Unfortunately, he wasn't any good at talking to women. Or anyone else for that matter. He thought about the kid from next door and smiled grimly. He remembered being that age, or close to it, anyway, and he sure as hell wouldn't have talked to a grown up like she had. She had been worried about his well being, back then when he'd been a kid, he'd been worried about his well being too. Sometimes he felt that way, worrying about himself a little. Sometimes it seemed like there was going to be some unbearable pain around the next corner, like maybe, for reasons he couldn't fathom, he wouldn't ever attain anything... good.

That was the reason it was hard for him to put himself out there. It was hard for him to make friends, hard for him to talk to women, hard for him to simply function. He was always too damn geared up to fly off the handle.

"Goddamn, Dixon," he grumbled to himself. "Get a fuckin' grip."

He got up, tossing the crust into the trash on his way out the back door. It was almost dark but he was starting to feel claustrophobic just sitting inside. The sky was still clear, the temperature was still damn near perfect, so he would spend some more time outside, just sitting on his ass on the back porch.

He did just that, taking a seat on the top step and staring dejectedly into the yard. At least he had a project to get to work on tomorrow while things were running smooth at the garage. He leaned back on his elbows but movement out of the corner of his eye had him sitting back up. He looked over just as the woman next door bent at the waist, picking up some of the toys left outside.

The skirt rode up in the back, exposing an ample amount of skin. Today hadn't been the first time he had seen the woman, but it had been the first time that he had gotten close enough to really get a good look at her. And damn, he'd liked what he saw. Of course, nothing had came to mind. He hadn't talked to her like any other man would have done.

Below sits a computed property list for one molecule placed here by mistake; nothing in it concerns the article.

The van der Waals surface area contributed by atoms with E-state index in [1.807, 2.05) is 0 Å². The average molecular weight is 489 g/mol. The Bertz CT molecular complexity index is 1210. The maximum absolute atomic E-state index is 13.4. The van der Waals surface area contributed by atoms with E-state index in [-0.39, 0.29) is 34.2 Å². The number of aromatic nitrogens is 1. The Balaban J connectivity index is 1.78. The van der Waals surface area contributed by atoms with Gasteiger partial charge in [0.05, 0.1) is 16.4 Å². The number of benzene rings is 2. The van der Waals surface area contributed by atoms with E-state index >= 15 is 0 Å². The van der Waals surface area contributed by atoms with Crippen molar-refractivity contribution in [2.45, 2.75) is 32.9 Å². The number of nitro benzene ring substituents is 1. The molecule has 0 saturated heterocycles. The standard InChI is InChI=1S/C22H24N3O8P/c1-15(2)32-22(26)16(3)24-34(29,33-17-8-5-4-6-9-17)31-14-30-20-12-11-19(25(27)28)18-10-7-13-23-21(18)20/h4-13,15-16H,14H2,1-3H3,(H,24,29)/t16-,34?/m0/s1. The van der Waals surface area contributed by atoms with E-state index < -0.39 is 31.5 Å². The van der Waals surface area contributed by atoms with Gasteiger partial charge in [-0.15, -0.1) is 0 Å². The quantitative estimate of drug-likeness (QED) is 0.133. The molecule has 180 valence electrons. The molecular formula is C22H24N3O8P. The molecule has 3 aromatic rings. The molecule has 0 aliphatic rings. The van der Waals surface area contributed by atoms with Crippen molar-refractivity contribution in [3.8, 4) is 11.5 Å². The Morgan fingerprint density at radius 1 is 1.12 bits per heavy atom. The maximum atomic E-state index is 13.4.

He was a goddamn mess.

He was still staring at her ass when she stood up, turning abruptly. He was sure she hadn't realized that he'd been looking at her. It was darker now and she was too far away. She walked to the fence that separated their yards and leaned her forearms on the metal. It was clear that she had something to say so he got up, hoping she wasn't going to ask him why the fuck he'd just been picturing her naked, and walked towards her. He stopped just a few feet away, rubbing the back of his neck nervously.

"I just wanted to apologize for Sophia. She doesn't usually talk to strangers and I have no idea what got into her," she smiled uncertainly.

He shrugged. "I didn't mind."

They stood there for a few long awkward moments and then she glanced past him. "So, you plan on doing some landscaping?"

He shook his head. "Just tryin' to get it back to normal. This place belonged to my granddad and it didn't used to look this damn shitty."

She smiled. "Well, I better get inside. If you ever get thirsty, just give my over exuberant child a yell and she'll fix you right up."

He nodded and watched her back away from the fence. "Maybe I'll do that."

She grinned and then turned, walking back to her own porch. He followed the sway of her hips until she was climbing her steps.

He went back to his abandoned step and sat down again. Maybe tomorrow he'd actually be able to figure out a way to have an actual conversation with her.